I’m not quite sure why Bob Cooper is known as Lucky Bob — it’s not exactly lucky to have your helicopter crash in the desert but I guess you’re pretty fortunate to survive the experience.
While Bear Grylls has been building a glossy marketing empire on his tough brand of wilderness survival, Cooper is a quiet achiever whose passion is more aligned to sharing his hard-won knowledge than in swinging off a cliff in daredevil fashion to make gripping TV.
If you’ve got any doubts about the credibility of Cooper’s knowledge and experience they’ll quickly vanish after a chapter or two of his updated Outback Survival guide.
Part One is an easy read with a chuckle or three at the dry wit of a laconic survivor.
The meat of the book is an overwhelming amount of truly useful and practical information on how to survive in an emergency. Overwhelming, because there is so much detail and when sitting in the comfort of your armchair you might not imagine ever having to put it into practice.
But truly useful because it’s clear, well-organised and with easy, full instructions.
I reckon Outback Survival should be an essential addition to your glove box. While you can get an electronic version for $11.99, I’d rather have the comfort of being able to refer to decades of experience without worrying about my iPad battery going flat before I’ve followed all the instructions on creating a solar still.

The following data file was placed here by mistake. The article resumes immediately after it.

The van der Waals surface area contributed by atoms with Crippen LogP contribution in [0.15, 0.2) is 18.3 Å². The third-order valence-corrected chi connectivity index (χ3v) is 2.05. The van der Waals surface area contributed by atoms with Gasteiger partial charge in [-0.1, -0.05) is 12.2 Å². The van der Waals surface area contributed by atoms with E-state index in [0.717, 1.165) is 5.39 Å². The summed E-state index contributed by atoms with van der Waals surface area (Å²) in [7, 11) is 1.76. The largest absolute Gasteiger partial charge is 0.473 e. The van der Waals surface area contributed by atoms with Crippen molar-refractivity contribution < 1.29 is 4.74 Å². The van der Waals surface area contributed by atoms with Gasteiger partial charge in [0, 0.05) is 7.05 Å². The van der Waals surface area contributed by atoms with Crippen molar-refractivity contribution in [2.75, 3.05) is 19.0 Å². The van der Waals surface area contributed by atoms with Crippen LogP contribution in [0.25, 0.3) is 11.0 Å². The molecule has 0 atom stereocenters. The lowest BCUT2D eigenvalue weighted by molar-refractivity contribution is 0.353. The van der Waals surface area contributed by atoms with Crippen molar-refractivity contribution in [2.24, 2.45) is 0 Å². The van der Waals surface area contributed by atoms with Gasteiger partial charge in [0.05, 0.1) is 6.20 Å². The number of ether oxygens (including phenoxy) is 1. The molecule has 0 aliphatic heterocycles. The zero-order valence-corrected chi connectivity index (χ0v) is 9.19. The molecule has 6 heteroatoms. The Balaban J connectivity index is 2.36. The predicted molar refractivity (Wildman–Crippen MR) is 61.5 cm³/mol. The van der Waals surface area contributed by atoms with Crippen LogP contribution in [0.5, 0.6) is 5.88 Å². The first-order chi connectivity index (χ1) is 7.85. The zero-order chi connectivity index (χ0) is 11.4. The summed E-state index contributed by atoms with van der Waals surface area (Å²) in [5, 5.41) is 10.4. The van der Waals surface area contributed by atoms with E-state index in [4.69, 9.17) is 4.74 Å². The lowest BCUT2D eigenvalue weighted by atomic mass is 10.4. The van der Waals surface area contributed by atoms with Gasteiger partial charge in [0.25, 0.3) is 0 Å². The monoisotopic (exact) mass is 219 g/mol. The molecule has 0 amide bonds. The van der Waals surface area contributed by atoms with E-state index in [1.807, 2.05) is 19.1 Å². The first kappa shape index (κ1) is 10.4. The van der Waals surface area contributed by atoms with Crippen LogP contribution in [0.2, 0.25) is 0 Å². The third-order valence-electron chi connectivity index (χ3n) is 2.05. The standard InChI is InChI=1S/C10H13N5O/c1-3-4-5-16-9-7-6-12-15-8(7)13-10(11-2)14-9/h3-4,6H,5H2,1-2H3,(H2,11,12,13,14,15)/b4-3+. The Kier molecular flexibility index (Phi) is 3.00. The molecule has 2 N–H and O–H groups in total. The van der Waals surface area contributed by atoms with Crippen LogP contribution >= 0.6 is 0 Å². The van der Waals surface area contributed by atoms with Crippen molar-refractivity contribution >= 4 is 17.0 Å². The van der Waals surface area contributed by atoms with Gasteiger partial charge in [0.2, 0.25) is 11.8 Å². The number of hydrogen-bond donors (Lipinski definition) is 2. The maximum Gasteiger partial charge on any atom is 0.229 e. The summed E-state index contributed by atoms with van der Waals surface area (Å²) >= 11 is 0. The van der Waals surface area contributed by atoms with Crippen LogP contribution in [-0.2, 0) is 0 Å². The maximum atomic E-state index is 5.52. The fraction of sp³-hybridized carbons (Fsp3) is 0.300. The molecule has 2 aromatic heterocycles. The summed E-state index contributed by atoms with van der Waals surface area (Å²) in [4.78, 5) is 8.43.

Cooper generously includes a full description of his recommended survival gear. He’s made it easy for you by giving you the option of building your own kit or buying a ready-made pre-packed version.
But this is not a marketing and merchandising grab for your dollar; there’s a genuine desire to make outback travellers as safe as possible and increase their chances of survival in an emergency.
Cooper keeps trying to make it easier to be prepared. He’s recently released another simple but highly effective survival aid. A strong, ultralight blanket printed with top survival tips and a bold “HELP” in huge letters to draw rescue eyes in your direction. It’s a daytime sun reflector, provides shade or shelter, is useful in the case of hypothermia and strong enough to use as a stretcher.
“I have designed this HELP blanket as a real survival tool that is light and small enough to be carried in any mode of travel on land, sea or air,” Cooper said. “It satisfies three of the priorities for survival in any climate or condition — warmth, shelter and a distress signal — all in one.”
So, while a survival course is more expensive an investment of time and money that you might need to plan for, at $24.99 from Cooper’s online store, Outback Survival is possibly the cheapest insurance policy you can put in the glovebox. The emergency blanket is $19.99.
Source: The West Australian
Author: Ray Cully